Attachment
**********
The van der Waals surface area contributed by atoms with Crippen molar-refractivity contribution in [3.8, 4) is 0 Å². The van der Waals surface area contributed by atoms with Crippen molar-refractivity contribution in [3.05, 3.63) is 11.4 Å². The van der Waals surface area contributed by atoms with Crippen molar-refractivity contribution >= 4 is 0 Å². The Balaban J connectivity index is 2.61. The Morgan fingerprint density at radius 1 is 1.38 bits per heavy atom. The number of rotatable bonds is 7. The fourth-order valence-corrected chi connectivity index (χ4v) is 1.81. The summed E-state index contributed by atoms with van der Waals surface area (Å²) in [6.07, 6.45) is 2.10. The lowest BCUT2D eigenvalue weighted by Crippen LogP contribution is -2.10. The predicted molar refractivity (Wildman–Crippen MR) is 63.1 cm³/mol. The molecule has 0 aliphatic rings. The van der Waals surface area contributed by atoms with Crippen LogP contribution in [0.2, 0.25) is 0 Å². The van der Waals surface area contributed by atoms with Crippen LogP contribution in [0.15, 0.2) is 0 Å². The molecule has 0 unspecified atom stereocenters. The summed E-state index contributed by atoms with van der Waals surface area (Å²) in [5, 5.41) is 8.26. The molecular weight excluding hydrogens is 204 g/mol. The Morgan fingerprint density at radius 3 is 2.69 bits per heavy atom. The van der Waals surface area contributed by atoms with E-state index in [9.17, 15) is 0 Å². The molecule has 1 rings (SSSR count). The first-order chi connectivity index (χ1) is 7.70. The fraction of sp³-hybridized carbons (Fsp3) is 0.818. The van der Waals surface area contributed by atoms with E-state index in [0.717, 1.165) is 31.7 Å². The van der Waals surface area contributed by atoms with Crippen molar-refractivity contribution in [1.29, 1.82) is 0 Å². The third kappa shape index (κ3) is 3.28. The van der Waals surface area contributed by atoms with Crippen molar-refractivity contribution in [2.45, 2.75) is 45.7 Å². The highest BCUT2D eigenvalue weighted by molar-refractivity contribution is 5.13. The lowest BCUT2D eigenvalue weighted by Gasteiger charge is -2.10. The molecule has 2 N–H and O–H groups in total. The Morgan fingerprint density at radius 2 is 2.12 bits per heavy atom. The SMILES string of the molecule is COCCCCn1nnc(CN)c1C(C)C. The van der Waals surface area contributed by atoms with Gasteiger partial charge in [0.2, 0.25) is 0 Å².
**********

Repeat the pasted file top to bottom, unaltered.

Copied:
The van der Waals surface area contributed by atoms with Crippen molar-refractivity contribution in [3.8, 4) is 0 Å². The van der Waals surface area contributed by atoms with Crippen molar-refractivity contribution in [3.05, 3.63) is 11.4 Å². The van der Waals surface area contributed by atoms with Crippen molar-refractivity contribution >= 4 is 0 Å². The Balaban J connectivity index is 2.61. The Morgan fingerprint density at radius 1 is 1.38 bits per heavy atom. The number of rotatable bonds is 7. The fourth-order valence-corrected chi connectivity index (χ4v) is 1.81. The summed E-state index contributed by atoms with van der Waals surface area (Å²) in [6.07, 6.45) is 2.10. The lowest BCUT2D eigenvalue weighted by Crippen LogP contribution is -2.10. The predicted molar refractivity (Wildman–Crippen MR) is 63.1 cm³/mol. The molecule has 0 aliphatic rings. The van der Waals surface area contributed by atoms with Crippen LogP contribution in [0.2, 0.25) is 0 Å². The van der Waals surface area contributed by atoms with Crippen LogP contribution in [0.15, 0.2) is 0 Å². The molecule has 0 unspecified atom stereocenters. The summed E-state index contributed by atoms with van der Waals surface area (Å²) in [5, 5.41) is 8.26. The molecular weight excluding hydrogens is 204 g/mol. The Morgan fingerprint density at radius 3 is 2.69 bits per heavy atom. The van der Waals surface area contributed by atoms with E-state index in [9.17, 15) is 0 Å². The molecule has 1 rings (SSSR count). The first-order chi connectivity index (χ1) is 7.70. The fraction of sp³-hybridized carbons (Fsp3) is 0.818. The van der Waals surface area contributed by atoms with E-state index in [0.717, 1.165) is 31.7 Å². The van der Waals surface area contributed by atoms with Crippen molar-refractivity contribution in [1.29, 1.82) is 0 Å². The third kappa shape index (κ3) is 3.28. The van der Waals surface area contributed by atoms with Crippen molar-refractivity contribution in [2.45, 2.75) is 45.7 Å². The highest BCUT2D eigenvalue weighted by molar-refractivity contribution is 5.13. The lowest BCUT2D eigenvalue weighted by Gasteiger charge is -2.10. The molecule has 2 N–H and O–H groups in total. The Morgan fingerprint density at radius 2 is 2.12 bits per heavy atom. The SMILES string of the molecule is COCCCCn1nnc(CN)c1C(C)C. The van der Waals surface area contributed by atoms with Gasteiger partial charge in [0.2, 0.25) is 0 Å².